Portugal in the Stone Age
Around 300,000 years ago people lived in what is now Portugal. Rock carvings from the Stone Age were found on the banks of the Côa River in northeast Portugal. They are 10,000 to 25,000 years old. In the 6th millennium BC BC the hunters and gatherers settled down and the Neolithic era began.
Portugal in ancient times
Around 800 BC Chr. Were Phoenicians in the area. Over the next three centuries, Celts came to the Iberian Peninsula from the north. They mingled with the Iberians to form the Celtiberians. Another local tribe were the Lusitans.
The Phoenicians subjugated the inhabitants and founded Carthage here from their capital until 450 BC. A colony. In the struggle for power in the Mediterranean, however, the Phoenicians were ultimately defeated in the Punic Wars.
According to extrareference, Portugal became a Roman province. It was named Lusitania after the inhabitants. Not until 19 BC However, the province was completely under Roman control. Now Roman buildings arose and with settlers from Rome the Latin language also came here. Portuguese eventually developed from it.
Time of the Great Migration
In 395 the Roman Empire fell apart. Portugal was now part of Westrom, which lost its old power just a few decades later.
Along with the Visigoths, the Suebi, Alans and Vandals also came to the region of today’s Portugal with the migration of peoples. The empires they founded, with the exception of the Visigoth Empire, were short-lived.
So did the Suebi Empire: under King Rechila, the Suebi ruled in the middle of the 5th century from Cape Finisterre in the north to the Algarve in the south. But their empire quickly fell apart again. The Visigoths extended their influence over much of the Iberian Peninsula in the 6th century.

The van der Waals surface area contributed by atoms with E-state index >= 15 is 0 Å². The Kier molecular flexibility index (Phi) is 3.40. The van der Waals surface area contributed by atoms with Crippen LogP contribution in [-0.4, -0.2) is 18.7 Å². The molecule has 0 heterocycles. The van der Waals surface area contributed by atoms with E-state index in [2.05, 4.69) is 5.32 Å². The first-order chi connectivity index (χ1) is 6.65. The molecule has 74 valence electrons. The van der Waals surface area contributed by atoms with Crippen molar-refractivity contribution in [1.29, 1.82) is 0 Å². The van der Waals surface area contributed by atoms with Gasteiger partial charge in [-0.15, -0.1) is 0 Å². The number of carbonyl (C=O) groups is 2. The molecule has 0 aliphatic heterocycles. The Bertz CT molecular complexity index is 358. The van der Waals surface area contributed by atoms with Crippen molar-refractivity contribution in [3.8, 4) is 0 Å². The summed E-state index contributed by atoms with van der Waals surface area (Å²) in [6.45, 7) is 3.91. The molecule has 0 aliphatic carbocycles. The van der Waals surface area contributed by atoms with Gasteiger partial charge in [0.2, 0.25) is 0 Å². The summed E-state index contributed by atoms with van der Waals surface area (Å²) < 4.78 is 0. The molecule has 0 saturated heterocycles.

Moors rule and reconquest
In 711 the Moors invaded the Iberian Peninsula from North Africa. The Visigoth Empire fell apart. The Moors were a people who had been Islamized by the Arabs. So they brought their Muslim faith with them. The Moors established their empire al-Andalus. They ruled the Iberian Peninsula for centuries. It was not until 1492 that they could be completely driven out.
A few years after the conquest by the Moors, the reconquest by the Christians, the Reconquista, began, but it lasted for several centuries. The Kingdom of Asturias was established in the north-west of the Iberian Peninsula in the 8th century. From here in the northwest the area of what would later become Portugal was recaptured as early as the 9th century. Asturias then became the Kingdom of Asturias-León and in the 10th century the Kingdom of León, which in turn had to surrender the west to Galicia.
From the county of Portucale to the kingdom
Around the later city of Porto, the county of Portucale developed within this kingdom. She later gave the country its name. The county always strived for more independence. In the 11th century it came to an end after the last Count Nuno Mendez lost power to the King of Galicia.
Only a few years later, Henry of Burgundy came as a knight to the court of King Alfonso VI, who was not only King of León, but also of Castile and Galicia since 1072. Heinrich married a daughter of Alfons and received the county of Portucale as a dowry. He became the progenitor of the Portuguese royal family. Henry’s son, Alfonso I, assumed the title of king in 1139 and Portugal was now a kingdom. The House of Burgundy ruled Portugal until 1383. When the last king died with no offspring, the House of Avis came to power.